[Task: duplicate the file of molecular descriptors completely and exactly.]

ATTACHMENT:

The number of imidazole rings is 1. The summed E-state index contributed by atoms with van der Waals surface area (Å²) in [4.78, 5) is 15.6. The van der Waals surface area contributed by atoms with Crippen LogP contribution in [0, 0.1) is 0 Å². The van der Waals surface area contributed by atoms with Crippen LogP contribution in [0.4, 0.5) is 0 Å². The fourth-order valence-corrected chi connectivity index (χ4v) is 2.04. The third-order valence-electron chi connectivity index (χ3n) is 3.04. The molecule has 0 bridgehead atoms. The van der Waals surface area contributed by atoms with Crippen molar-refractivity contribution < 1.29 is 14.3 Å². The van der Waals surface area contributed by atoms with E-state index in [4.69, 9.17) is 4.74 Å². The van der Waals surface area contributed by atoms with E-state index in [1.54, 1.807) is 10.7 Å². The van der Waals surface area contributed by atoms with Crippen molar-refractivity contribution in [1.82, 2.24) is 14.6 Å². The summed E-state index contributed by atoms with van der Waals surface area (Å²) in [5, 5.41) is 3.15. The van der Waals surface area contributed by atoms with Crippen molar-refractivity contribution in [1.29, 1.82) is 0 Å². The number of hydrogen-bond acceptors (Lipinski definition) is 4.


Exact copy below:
The number of imidazole rings is 1. The summed E-state index contributed by atoms with van der Waals surface area (Å²) in [4.78, 5) is 15.6. The van der Waals surface area contributed by atoms with Crippen LogP contribution in [0, 0.1) is 0 Å². The van der Waals surface area contributed by atoms with Crippen LogP contribution in [0.4, 0.5) is 0 Å². The fourth-order valence-corrected chi connectivity index (χ4v) is 2.04. The third-order valence-electron chi connectivity index (χ3n) is 3.04. The molecule has 0 bridgehead atoms. The van der Waals surface area contributed by atoms with Crippen molar-refractivity contribution < 1.29 is 14.3 Å². The van der Waals surface area contributed by atoms with E-state index in [4.69, 9.17) is 4.74 Å². The van der Waals surface area contributed by atoms with E-state index in [1.54, 1.807) is 10.7 Å². The van der Waals surface area contributed by atoms with Crippen molar-refractivity contribution in [1.82, 2.24) is 14.6 Å². The summed E-state index contributed by atoms with van der Waals surface area (Å²) in [5, 5.41) is 3.15. The van der Waals surface area contributed by atoms with Crippen molar-refractivity contribution in [1.29, 1.82) is 0 Å². The number of hydrogen-bond acceptors (Lipinski definition) is 4.